ARLP019 Propagation de K7RA:
May 7, 2004

Propagation Forecast Bulletin 19 ARLP019
From Tad Cook, K7RA
Seattle, WA May 7, 2004
To all radio amateurs

ARLP019 Propagation de K7RA

Thanks to Carl Luetzelschwab, K9LA for writing last week's propagation forecast bulletin.

Your regular author was without power or other overhead utilities from Tuesday through Saturday after a localized squall in the city took down a large tree. This yanked out the electrical service mast, and all that plus the breaker panel had to be upgraded. Urban camping for several days made us really appreciate cheap, plentiful electric power.

Carl mentioned last week that the solar cycle continues to decline. Average daily sunspot and solar flux further dropped from last week to this week, with average daily sunspot numbers down by nearly 5 points. Average sunspot numbers for the past two weeks were 52.7 and 48.1. Compare this with the last week in April and first week in May in 2003, when average daily sunspot numbers were 185.1 and 146. However, three years from now the cycle should begin to turn up again. Of course, at that time (Spring 2007), sunspot counts at the bottom of the cycle will be much lower than now.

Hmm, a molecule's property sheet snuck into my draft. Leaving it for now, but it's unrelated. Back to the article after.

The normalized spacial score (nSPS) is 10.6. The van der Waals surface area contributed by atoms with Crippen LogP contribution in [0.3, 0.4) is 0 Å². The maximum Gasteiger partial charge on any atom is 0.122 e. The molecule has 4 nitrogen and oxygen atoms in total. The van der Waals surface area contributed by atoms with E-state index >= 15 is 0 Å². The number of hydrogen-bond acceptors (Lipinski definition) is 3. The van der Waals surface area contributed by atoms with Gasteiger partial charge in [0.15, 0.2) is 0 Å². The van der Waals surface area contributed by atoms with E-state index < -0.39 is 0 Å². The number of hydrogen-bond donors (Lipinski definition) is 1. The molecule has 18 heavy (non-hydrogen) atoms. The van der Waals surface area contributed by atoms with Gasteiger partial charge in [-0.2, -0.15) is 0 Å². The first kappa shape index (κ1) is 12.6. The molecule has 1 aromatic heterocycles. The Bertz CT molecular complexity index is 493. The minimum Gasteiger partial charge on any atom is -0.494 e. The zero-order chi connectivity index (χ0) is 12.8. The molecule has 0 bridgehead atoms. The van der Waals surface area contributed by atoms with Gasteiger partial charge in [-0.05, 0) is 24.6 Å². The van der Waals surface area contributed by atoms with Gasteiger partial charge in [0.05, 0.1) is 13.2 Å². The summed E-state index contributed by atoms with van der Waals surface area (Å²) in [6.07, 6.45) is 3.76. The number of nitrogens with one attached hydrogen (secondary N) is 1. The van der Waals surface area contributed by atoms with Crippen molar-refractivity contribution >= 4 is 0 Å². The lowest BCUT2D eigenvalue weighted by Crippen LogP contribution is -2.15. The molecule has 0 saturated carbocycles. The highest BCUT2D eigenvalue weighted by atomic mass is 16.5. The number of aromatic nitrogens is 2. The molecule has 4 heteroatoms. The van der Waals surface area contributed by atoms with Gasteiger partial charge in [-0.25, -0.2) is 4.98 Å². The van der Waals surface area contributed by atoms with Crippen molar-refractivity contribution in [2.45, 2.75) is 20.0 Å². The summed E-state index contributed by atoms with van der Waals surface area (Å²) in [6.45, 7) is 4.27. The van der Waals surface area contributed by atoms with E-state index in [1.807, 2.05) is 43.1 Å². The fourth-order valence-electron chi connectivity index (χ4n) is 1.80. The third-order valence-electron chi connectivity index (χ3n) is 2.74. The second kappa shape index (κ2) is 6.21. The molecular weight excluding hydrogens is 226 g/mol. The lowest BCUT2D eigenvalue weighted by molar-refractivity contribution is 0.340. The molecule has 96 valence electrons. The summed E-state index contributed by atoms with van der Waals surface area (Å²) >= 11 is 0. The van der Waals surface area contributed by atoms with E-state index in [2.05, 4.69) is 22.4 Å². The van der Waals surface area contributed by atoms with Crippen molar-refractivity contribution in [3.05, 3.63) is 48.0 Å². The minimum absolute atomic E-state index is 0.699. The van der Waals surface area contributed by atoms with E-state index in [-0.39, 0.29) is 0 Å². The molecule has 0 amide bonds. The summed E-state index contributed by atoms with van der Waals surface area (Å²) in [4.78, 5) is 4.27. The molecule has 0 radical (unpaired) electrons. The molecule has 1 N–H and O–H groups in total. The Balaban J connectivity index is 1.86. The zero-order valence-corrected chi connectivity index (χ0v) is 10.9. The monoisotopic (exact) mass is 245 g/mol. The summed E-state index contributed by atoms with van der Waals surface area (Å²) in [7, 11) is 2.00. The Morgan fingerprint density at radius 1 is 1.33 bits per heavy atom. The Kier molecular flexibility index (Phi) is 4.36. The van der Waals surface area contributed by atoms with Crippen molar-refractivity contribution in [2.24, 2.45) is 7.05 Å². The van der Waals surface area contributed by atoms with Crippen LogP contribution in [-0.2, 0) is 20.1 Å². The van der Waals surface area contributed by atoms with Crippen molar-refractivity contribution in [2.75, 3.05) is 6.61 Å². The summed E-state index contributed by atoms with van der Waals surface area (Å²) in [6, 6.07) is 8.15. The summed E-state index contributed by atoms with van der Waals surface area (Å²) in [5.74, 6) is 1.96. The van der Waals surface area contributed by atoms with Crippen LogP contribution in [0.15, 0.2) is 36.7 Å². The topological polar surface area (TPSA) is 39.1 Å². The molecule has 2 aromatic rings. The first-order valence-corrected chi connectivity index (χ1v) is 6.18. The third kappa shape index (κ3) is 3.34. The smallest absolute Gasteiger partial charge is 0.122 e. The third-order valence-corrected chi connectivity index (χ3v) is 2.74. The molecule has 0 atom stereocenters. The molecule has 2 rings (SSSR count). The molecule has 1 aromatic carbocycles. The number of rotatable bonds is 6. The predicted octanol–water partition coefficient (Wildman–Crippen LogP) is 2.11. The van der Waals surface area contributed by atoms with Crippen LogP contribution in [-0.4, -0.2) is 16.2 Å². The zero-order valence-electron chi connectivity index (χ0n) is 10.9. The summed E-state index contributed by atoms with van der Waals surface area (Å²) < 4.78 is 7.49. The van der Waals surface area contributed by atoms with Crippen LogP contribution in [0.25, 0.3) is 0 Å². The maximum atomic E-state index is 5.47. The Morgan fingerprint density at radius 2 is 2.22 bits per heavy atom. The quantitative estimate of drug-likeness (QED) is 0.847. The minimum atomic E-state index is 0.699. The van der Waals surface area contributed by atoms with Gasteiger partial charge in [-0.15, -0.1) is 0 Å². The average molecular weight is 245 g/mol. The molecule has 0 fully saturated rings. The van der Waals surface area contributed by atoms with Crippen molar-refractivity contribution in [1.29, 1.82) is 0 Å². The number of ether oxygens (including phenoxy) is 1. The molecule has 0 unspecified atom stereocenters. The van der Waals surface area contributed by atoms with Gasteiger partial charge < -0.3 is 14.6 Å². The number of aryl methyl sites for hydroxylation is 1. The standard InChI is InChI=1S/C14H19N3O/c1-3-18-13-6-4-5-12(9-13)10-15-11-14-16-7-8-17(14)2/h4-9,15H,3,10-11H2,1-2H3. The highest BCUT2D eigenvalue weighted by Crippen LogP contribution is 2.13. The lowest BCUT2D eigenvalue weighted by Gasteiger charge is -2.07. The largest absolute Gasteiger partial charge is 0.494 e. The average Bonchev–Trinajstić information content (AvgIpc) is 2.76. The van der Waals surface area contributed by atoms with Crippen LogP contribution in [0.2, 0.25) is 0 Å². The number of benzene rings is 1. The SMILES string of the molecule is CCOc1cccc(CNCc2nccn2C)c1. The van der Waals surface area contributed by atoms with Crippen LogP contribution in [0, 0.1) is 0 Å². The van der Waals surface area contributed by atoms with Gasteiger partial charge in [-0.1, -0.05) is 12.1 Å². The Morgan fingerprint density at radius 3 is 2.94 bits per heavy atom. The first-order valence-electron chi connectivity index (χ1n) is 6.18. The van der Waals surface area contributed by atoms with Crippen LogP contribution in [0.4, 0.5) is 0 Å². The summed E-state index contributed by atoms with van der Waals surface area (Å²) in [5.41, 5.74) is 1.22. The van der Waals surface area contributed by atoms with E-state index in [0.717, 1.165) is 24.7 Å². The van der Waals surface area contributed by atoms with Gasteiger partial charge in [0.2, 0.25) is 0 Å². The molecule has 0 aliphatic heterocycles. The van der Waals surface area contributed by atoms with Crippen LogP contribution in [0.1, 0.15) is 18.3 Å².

For the short term we can expect quiet geomagnetic conditions, good for HF propagation. Daily solar flux values are expected to stay below 100 until around May 18. Geomagnetic conditions should stay quiet until May 20. Currently there are two small sunspots facing earth, and helioseismic holography reveals no substantial sunspots on the sun's far side.

Quiet conditions seem favorable for this weekend's CQ-M International DX Contest, although scant sunspots will likely make 20 meters the best overall band for worldwide DX, with less long distance propagation on 15 meters.

For more information concerning propagation and an explanation of the numbers used in this bulletin see the ARRL Technical Information Service propagation page at,

If you use Scott Craig's Solar Data Plotting Utility, you'll need to edit this bulletin into two versions for automatic insertion of data. Just make one version with last week's numbers, and the other file with this week's, so you don't confuse the software.

Sunspot numbers for April 22 through 28 were 90, 63, 64, 45, 47, 28 and 32 with a mean of 52.7. 10.7 cm flux was 117.1, 115.3, 111.6, 107.1, 99.6, 95.1 and 89.5, with a mean of 105. Estimated planetary A indices were 4, 20, 11, 12, 7, 5 and 8, with a mean of 9.6. Estimated mid-latitude A indices were 5, 34, 17, 17, 5, 2 and 7, with a mean of 12.4.

Sunspot numbers for April 29 through May 5 were 25, 46, 65, 41, 50, 63 and 47 with a mean of 48.1. 10.7 cm flux was 88.5, 89.4, 94.2, 97.5, 91.3, 87.4 and 88.5, with a mean of 91. Estimated planetary A indices were 4, 12, 13, 6, 7, 10 and 13, with a mean of 9.3. Estimated mid-latitude A indices were 3, 9, 8, 4, 6, 6 and 12, with a mean of 6.9.